Alas! it had to be postponed, and for a longer series of years than could have been anticipated. Milton, at this juncture of his life, was whirled into politics ; and for nearly twenty years (1640-1660), with but moments of exception, he had to cease to be “ a Poet soaring in the high region of his fancies with his garland and singingrobes about him," and to “sit below in the cool element of Prose.” It was not only Milton's life, indeed, that was so affected by the great Puritan Revolution. The lives of almost all his English literary contemporaries were similarly affected, and through the twenty years

between 1640 and 1660 there was an almost total cessation of Pure Literature in England in consequence of the drafting of the literary intellect of the country into the service of the current controversies. In no life, however, is the phenomenon more marked than in Milton's; and there are some to whom its exhibition in that life in particular is matter for regret. They judge, I believe, poorly and wrongly. It may be admitted that in controversial prose, though such prose with Milton was to be far from a “cool element,” he had, as he himself expresses it, “the use but of his left hand.” To lend even that hand, however, with all its force, to what he deemed the cause of God, Truth, Liberty, and his Country, seemed to him a more important duty, so long as there should be need, than scheming and writing poems.

It was on the Church question that Milton first spoke out. The Long Parliament had, with singular rapidity, in the first months of its sitting, swept away accumulated abuses in State and Law, brought Strafford to trial and execution, impeached and imprisoned Laud and others of the chief ministers of Thorough, subjected Charles to constitutional checks, made a satisfactory treaty with the Scots, and sent them home with thanks for their great services to England. They had also taken measures for their own security and the permanence of English Parliamentary government. All this having been done unanimously or nearly so, the Church question had at length emerged as the most difficult of all, and that in which there was most difference of opinion. That the Laudian Episcopacy must no longer exist in England all, with hardly an exception, were agreed; but, for the rest, people divided themselves into two parties. There were the advocates of a Limited Episcopacy, excluding the Bishops perhaps from the House of Lords and from other places of political and judicial power, and also surrounding them even in Church matters with Councils of Presbyters; and there were the Root-and-Branch Reformers, who were for abolishing Episcopacy utterly, and re-constructing the Church of England after some Presbyterian model like that of the Scots. Into this controversy Milton, in May 1641, flung his first pamphlet, entitled “Of Reformation touching Church Discipline in England and the Causes that have hitherto hindered it.It was a Root-andBranch pamphlet of most tremendous earnestness, and was followed within a year by four more of the same sort, viz.Of Prelatical Episcopacy” (June 1641), Animadversions upon the Remonstrant's Defence against Smectymnuus” (July 1641), The Reason of Church government urged against Prelaty(about Feb. 1641-2), “ Apology against a Pamphlet called A modest Confutation of the Animadversions upon the Remonstrant against Smectymnuus(March 1641-2). These five pamphlets of Milton are to be remembered in a group by themselves, and may be called his “AntiEpiscopal Pamphlets.” The first of them is general ; in the others there are replies to defenders of Episcopacy, and especially to Bishop Hall and Archbishop Usher. The “Remonstrant” is Bishop Hall, whose Humble Remonstrance was regarded as the chief manifesto of High Prelacy; Smectymnuus” was the fancy name put on the title-page of a large reply to Hall by five leading Puritan Divines, whose initials put together made up the odd word (one of them Thomas Young, Milton's old tutor, now Vicar of Stowmarket in Suffolk); and there were other pamphlets, of retort and rejoinder, between Hall and the Smectymnuans, in all of which Milton advised and assisted the five Smectymnuans. Altogether, by the power of his Anti-Episcopal pamphlets, and especially by his vehement invectives against Hall, Milton became a man of public note, admired by the Root-and-Branch Puritans, but detested by those who wanted to see Episcopacy preserved.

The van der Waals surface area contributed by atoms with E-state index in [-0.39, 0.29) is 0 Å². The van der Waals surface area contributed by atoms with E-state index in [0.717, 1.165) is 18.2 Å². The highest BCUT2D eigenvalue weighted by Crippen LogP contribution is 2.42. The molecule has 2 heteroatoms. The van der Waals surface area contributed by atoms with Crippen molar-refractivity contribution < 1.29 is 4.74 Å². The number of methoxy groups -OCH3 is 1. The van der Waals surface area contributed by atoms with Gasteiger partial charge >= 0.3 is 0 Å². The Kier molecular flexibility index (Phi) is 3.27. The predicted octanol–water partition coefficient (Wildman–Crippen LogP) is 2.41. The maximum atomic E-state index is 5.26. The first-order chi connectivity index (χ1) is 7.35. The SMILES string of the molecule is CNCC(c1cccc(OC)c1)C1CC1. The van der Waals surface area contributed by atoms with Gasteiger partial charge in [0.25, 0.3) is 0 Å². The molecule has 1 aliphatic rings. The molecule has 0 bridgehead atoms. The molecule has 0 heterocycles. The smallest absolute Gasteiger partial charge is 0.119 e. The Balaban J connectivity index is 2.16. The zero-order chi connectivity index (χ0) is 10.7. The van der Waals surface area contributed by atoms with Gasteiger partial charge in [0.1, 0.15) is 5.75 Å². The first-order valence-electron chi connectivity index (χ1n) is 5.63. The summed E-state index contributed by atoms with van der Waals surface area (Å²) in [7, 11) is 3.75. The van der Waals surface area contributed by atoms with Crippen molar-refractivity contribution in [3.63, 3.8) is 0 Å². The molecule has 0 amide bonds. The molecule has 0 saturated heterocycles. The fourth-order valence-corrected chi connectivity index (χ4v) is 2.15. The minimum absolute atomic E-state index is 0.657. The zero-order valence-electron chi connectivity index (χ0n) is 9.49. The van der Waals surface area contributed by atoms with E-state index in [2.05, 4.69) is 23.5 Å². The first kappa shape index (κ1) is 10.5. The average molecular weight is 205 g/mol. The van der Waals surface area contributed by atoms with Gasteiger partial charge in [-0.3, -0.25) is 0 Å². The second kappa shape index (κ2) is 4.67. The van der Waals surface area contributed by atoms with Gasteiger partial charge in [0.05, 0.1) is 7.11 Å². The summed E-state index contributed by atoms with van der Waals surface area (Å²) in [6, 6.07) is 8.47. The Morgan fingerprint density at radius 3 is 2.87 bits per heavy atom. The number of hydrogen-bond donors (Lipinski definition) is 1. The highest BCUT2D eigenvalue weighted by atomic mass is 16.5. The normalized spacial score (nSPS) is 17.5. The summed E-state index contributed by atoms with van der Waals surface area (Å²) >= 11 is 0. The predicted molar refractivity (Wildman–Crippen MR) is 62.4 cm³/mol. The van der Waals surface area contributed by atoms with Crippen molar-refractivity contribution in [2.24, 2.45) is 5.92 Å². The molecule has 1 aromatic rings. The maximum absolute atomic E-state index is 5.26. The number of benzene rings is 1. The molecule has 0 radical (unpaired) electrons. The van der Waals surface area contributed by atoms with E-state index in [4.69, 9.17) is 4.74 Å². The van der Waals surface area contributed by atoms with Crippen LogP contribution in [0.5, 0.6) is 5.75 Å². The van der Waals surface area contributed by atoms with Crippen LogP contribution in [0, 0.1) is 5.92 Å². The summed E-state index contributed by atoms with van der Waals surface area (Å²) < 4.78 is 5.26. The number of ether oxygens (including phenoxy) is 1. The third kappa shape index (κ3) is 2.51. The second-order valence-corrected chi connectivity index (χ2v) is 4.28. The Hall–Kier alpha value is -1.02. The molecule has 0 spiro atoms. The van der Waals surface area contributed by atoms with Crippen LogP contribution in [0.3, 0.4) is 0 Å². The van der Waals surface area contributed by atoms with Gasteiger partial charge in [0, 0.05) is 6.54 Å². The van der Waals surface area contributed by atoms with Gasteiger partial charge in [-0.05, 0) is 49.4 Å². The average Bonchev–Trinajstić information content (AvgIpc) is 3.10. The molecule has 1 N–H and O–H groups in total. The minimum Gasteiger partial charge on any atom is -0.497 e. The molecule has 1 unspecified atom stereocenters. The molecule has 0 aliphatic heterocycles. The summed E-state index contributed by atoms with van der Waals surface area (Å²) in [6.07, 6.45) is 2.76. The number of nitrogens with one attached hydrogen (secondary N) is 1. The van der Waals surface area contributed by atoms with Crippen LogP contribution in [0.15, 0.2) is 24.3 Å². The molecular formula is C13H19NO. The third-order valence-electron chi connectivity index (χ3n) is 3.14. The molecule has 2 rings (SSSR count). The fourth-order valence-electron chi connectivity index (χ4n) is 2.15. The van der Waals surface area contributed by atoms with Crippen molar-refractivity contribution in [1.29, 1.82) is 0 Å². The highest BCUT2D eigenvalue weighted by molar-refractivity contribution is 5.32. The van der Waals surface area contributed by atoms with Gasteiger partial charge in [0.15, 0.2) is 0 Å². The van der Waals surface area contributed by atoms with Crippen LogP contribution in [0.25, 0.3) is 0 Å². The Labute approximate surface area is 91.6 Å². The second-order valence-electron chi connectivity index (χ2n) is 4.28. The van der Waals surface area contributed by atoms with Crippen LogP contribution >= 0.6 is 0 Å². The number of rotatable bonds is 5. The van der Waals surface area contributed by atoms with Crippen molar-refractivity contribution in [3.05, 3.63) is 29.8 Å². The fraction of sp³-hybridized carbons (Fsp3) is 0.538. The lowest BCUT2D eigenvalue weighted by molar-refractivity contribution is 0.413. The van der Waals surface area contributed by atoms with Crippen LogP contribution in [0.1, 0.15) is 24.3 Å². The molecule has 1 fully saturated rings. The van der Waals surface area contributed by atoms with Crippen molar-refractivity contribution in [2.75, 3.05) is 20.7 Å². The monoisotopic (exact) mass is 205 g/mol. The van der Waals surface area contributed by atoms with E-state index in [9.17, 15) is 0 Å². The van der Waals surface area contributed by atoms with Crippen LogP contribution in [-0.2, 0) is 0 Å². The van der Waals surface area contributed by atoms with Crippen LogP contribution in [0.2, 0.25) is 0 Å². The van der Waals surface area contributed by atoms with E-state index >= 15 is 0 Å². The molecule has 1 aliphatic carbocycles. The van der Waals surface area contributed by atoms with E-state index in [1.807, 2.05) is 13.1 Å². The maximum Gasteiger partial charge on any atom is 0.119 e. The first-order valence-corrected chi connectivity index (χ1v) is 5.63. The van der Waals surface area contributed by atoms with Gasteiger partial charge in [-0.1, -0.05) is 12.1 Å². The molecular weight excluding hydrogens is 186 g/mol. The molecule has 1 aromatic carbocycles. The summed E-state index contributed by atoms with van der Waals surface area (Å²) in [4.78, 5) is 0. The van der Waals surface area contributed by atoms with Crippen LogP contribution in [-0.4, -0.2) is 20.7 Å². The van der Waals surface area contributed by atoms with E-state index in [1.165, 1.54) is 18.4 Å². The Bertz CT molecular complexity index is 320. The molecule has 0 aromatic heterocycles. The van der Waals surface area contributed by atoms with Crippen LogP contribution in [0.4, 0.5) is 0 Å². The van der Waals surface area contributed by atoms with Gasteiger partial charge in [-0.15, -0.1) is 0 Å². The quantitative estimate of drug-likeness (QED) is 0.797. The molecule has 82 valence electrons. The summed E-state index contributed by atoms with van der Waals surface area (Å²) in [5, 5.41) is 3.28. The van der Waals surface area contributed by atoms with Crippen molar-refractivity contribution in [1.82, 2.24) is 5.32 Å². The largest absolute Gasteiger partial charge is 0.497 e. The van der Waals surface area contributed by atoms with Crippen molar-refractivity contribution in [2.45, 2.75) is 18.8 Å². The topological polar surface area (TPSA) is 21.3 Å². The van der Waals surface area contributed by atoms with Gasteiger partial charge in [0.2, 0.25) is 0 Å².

In August 1642, Charles having in the meantime assented to a Bill excluding the Bishops from the House of Lords, but having broken decisively with the Parliament on other questions, there began the great